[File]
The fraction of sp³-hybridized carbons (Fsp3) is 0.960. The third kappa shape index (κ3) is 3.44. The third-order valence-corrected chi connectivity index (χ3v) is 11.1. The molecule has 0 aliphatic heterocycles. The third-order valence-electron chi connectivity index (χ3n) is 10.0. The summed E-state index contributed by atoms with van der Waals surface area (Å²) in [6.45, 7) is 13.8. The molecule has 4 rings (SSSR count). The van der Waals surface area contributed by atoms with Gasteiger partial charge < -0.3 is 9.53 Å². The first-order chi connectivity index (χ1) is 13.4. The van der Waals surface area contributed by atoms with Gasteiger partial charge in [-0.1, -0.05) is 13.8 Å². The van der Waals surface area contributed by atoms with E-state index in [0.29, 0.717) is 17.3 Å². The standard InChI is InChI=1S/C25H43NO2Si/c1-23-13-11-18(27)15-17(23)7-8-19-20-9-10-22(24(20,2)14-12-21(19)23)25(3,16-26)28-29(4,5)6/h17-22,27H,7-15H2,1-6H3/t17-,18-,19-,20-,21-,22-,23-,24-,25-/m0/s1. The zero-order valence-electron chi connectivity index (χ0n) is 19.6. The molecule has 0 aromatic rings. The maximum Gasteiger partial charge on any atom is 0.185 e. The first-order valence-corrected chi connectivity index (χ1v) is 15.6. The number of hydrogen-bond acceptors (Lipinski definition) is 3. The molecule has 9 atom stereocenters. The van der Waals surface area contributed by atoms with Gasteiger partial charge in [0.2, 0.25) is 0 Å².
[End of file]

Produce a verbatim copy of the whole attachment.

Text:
The fraction of sp³-hybridized carbons (Fsp3) is 0.960. The third kappa shape index (κ3) is 3.44. The third-order valence-corrected chi connectivity index (χ3v) is 11.1. The molecule has 0 aliphatic heterocycles. The third-order valence-electron chi connectivity index (χ3n) is 10.0. The summed E-state index contributed by atoms with van der Waals surface area (Å²) in [6.45, 7) is 13.8. The molecule has 4 rings (SSSR count). The van der Waals surface area contributed by atoms with Gasteiger partial charge < -0.3 is 9.53 Å². The first-order chi connectivity index (χ1) is 13.4. The van der Waals surface area contributed by atoms with Gasteiger partial charge in [-0.1, -0.05) is 13.8 Å². The van der Waals surface area contributed by atoms with E-state index in [0.29, 0.717) is 17.3 Å². The standard InChI is InChI=1S/C25H43NO2Si/c1-23-13-11-18(27)15-17(23)7-8-19-20-9-10-22(24(20,2)14-12-21(19)23)25(3,16-26)28-29(4,5)6/h17-22,27H,7-15H2,1-6H3/t17-,18-,19-,20-,21-,22-,23-,24-,25-/m0/s1. The zero-order valence-electron chi connectivity index (χ0n) is 19.6. The molecule has 0 aromatic rings. The maximum Gasteiger partial charge on any atom is 0.185 e. The first-order valence-corrected chi connectivity index (χ1v) is 15.6. The number of hydrogen-bond acceptors (Lipinski definition) is 3. The molecule has 9 atom stereocenters. The van der Waals surface area contributed by atoms with Gasteiger partial charge in [0.2, 0.25) is 0 Å².